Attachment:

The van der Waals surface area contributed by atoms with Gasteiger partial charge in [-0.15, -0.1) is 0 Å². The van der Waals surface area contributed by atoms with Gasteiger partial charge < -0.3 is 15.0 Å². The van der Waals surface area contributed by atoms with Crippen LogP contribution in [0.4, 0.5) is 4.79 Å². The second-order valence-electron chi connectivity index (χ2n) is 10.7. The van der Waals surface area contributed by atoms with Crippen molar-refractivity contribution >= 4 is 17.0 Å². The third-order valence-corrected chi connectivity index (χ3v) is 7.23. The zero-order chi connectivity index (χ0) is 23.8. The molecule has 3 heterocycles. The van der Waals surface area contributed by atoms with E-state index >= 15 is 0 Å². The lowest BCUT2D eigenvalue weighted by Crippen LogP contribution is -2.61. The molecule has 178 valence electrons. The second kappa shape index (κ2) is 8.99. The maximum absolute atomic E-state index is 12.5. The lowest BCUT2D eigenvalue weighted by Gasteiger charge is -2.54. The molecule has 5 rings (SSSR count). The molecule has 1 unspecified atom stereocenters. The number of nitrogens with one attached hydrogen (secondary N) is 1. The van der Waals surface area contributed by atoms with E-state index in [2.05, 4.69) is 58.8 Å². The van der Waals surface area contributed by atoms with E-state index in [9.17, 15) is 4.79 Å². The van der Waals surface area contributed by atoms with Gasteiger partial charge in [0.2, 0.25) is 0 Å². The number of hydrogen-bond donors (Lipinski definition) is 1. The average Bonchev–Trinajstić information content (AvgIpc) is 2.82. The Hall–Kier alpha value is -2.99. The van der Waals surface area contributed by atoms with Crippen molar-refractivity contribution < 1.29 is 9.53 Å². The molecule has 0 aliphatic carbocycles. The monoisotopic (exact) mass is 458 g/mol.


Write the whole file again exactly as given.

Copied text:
The van der Waals surface area contributed by atoms with Gasteiger partial charge in [-0.15, -0.1) is 0 Å². The van der Waals surface area contributed by atoms with Gasteiger partial charge < -0.3 is 15.0 Å². The van der Waals surface area contributed by atoms with Crippen LogP contribution in [0.4, 0.5) is 4.79 Å². The second-order valence-electron chi connectivity index (χ2n) is 10.7. The van der Waals surface area contributed by atoms with Crippen molar-refractivity contribution >= 4 is 17.0 Å². The third-order valence-corrected chi connectivity index (χ3v) is 7.23. The zero-order chi connectivity index (χ0) is 23.8. The molecule has 3 heterocycles. The van der Waals surface area contributed by atoms with E-state index >= 15 is 0 Å². The lowest BCUT2D eigenvalue weighted by Crippen LogP contribution is -2.61. The molecule has 178 valence electrons. The second kappa shape index (κ2) is 8.99. The maximum absolute atomic E-state index is 12.5. The lowest BCUT2D eigenvalue weighted by Gasteiger charge is -2.54. The molecule has 5 rings (SSSR count). The molecule has 1 unspecified atom stereocenters. The number of nitrogens with one attached hydrogen (secondary N) is 1. The van der Waals surface area contributed by atoms with E-state index in [2.05, 4.69) is 58.8 Å². The van der Waals surface area contributed by atoms with E-state index in [9.17, 15) is 4.79 Å². The van der Waals surface area contributed by atoms with Gasteiger partial charge in [0.2, 0.25) is 0 Å². The number of hydrogen-bond donors (Lipinski definition) is 1. The average Bonchev–Trinajstić information content (AvgIpc) is 2.82. The Hall–Kier alpha value is -2.99. The van der Waals surface area contributed by atoms with Crippen molar-refractivity contribution < 1.29 is 9.53 Å². The molecule has 0 aliphatic carbocycles. The monoisotopic (exact) mass is 458 g/mol.